Executive producer Al Jean of “The Simpsons” is asked one question more than any other — but after all these years, he still doesn’t know the answer.
How much longer can “The Simpsons” continue churning out firstrun episodes?
It was a good question in season two, worth asking after the show hit syndie gold in season four, and an obvious talking point after 200 episodes or at the 10- and 15- year marks.
But now, 400 episodes and 18 seasons in, there’s still no way to definitively toss out an end date. And maybe at this point, it’s moot anyway.
“The Simpsons,” it seems, could very well live forever. At a minimum, it seems likely the show will beat out “Gunsmoke’s” 20 seasons to become the longest-running primetime scripted series of all time.
“The story we always tell is how at the table read for the 200th episode, (producer) David Mirkin said ‘halfway done’ in a mock weary voice — and got a huge laugh,” Jean says. “Could we get to 800 episodes? I guess that’s not so funny, either. The truth of the matter is, we love doing it, and we still have stories that we love telling.”
The one wild card, notes Jean: the show’s voice actors. The thesps have conducted several tense renegotiations with 20th Century Fox TV through the years — in 1998, the studio went as far as to hold casting calls for potential replacements.
Jean notes that the cast’s latest deal ends at the end of this year — but given the job security (and the increased notoriety the companion movie will offer this summer), there’s no sign yet that the stars are interested in ending their run.
“I think it would be a wonderful thing for this to become the longest-running scripted series ever,” says 20th Century Fox TV prexy Gary Newman. “That requires a lot of people signing on for new deals, and that’s always challenging. But I’m hopeful that everyone will want to stick around.”
From the corporate side, there’s even less of an incentive to shut “The Simpsons” down. Most agree that News Corp.’s appetite for the show possibly won’t ever wane, given the kind of money it generates.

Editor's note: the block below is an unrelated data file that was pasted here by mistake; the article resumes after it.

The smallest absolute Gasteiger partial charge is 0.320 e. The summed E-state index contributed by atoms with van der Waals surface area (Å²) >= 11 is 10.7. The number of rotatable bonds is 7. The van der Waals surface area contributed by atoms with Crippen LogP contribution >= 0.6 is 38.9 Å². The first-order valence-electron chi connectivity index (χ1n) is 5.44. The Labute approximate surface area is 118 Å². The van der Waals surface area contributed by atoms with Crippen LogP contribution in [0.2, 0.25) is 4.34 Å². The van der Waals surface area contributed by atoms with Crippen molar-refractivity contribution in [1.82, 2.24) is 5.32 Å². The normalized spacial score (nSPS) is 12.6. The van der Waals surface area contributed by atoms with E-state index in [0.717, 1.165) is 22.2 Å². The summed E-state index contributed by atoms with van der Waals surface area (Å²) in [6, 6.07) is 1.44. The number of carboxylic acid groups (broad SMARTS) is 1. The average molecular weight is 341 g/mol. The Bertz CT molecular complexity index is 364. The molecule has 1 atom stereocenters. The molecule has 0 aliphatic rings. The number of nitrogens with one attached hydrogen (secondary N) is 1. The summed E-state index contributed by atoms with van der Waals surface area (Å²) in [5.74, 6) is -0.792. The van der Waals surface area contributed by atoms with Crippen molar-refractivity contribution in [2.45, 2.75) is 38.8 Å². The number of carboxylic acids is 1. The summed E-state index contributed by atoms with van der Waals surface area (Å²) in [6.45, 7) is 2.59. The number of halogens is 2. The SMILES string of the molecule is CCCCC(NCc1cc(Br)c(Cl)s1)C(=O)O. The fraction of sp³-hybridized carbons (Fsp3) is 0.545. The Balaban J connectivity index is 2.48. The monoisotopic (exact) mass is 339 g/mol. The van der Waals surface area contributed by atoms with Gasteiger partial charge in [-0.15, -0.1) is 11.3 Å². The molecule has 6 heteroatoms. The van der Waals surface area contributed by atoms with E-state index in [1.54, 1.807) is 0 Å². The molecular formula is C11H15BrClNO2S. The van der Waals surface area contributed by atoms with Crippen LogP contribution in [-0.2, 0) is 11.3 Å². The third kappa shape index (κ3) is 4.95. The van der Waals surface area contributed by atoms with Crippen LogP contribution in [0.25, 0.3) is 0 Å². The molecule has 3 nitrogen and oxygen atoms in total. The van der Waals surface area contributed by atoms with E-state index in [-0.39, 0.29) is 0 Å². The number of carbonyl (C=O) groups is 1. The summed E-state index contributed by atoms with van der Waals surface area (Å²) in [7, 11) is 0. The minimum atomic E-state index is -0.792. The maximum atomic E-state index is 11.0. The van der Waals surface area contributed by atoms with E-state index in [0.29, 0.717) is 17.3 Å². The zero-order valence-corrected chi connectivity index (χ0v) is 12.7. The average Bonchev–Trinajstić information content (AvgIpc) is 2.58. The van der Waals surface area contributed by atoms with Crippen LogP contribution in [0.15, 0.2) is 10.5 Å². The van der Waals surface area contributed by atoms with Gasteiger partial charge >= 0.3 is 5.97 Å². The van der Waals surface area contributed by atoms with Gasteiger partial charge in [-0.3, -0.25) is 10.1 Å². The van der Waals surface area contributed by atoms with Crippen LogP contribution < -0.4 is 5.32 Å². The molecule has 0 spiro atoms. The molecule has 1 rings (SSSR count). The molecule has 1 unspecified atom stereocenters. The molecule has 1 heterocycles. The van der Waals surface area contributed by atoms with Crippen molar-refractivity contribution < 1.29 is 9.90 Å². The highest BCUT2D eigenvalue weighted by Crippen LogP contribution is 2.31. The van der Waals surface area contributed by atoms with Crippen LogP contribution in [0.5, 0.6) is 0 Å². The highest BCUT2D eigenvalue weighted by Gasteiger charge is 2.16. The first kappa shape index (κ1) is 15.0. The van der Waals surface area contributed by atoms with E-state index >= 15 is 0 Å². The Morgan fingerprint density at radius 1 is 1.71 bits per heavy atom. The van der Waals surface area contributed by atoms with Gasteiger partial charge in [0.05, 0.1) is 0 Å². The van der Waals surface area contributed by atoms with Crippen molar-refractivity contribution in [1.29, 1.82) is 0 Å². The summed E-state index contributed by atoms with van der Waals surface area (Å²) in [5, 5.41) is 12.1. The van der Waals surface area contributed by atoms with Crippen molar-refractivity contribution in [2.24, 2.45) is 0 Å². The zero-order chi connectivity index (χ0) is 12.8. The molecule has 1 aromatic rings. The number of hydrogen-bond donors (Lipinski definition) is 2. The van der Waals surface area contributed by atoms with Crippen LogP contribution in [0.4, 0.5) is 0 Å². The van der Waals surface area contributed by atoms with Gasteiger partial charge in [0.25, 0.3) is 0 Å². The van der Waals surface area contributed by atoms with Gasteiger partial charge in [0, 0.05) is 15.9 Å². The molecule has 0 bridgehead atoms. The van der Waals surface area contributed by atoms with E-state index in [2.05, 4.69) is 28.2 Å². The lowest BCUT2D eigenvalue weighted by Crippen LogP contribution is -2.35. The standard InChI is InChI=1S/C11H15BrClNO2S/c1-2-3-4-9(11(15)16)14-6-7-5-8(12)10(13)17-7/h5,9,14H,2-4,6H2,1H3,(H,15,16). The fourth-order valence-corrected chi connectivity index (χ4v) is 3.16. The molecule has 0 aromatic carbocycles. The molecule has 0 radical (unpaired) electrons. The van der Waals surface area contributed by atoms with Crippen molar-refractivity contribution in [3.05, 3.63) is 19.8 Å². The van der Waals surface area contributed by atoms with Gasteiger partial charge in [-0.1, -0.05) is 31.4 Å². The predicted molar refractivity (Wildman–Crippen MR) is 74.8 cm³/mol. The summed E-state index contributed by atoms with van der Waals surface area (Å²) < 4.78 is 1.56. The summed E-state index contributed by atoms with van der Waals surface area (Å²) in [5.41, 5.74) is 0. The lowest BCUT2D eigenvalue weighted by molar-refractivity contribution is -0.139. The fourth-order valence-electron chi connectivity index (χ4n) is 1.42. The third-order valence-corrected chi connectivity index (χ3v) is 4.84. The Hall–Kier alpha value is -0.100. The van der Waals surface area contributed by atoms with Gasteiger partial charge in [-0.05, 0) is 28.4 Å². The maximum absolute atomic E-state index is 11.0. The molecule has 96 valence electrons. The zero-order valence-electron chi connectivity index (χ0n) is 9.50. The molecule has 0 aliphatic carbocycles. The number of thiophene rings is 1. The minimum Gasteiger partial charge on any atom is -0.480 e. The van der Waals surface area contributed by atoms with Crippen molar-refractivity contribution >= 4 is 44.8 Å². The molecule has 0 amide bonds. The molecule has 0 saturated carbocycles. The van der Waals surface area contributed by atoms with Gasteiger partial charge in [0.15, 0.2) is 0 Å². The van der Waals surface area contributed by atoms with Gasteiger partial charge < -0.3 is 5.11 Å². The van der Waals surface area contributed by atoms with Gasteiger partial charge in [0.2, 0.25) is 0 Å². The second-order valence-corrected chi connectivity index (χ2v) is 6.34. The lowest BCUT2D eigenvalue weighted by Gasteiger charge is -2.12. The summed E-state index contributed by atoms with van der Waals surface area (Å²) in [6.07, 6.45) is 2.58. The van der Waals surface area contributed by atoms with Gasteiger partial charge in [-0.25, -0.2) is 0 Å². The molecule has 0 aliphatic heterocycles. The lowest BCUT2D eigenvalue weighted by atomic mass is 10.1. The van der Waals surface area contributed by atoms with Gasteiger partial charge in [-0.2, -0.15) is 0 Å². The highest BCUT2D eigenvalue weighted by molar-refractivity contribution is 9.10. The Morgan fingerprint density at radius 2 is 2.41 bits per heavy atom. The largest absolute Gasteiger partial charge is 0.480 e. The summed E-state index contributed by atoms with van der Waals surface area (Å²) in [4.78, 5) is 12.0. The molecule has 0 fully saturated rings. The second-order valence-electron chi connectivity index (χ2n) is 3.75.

“The Simpsons” reps a multibillion dollar industry for News Corp.; the licensing and merchandising alone has been worth at least $5 billion for the company. That’s a great incentive to continue, even if it’s no longer technically necessary to produce more episodes.
“We’ve already reached the level where we don’t need to make any more,” Newman says. “But there’s always going to be a financial value in making shows the audience embraces the way they embrace ‘The Simpsons.’ ”
Even in its 18th year, “The Simpsons” is the No. 3 comedy on all of TV among adults 18-49, and is easily Fox’s top-rated laffer. Fox Entertainment prexy Peter Liguori believes “The Simpsons” will all but outlast everyone at the network.
“There will be many more network presidents who will have the honor of being associated with ‘The Simpsons,’ ” he says. “It’s every bit as sharp as it was in episode two. It remains a great anchor for our Sunday-night lineup and is one less reason to have gray hair.”
And with new distribution channels emerging almost over- night in this new-media age, Newman points out that no one knows where and how people will be watching “The Simpsons” 10 years down the road.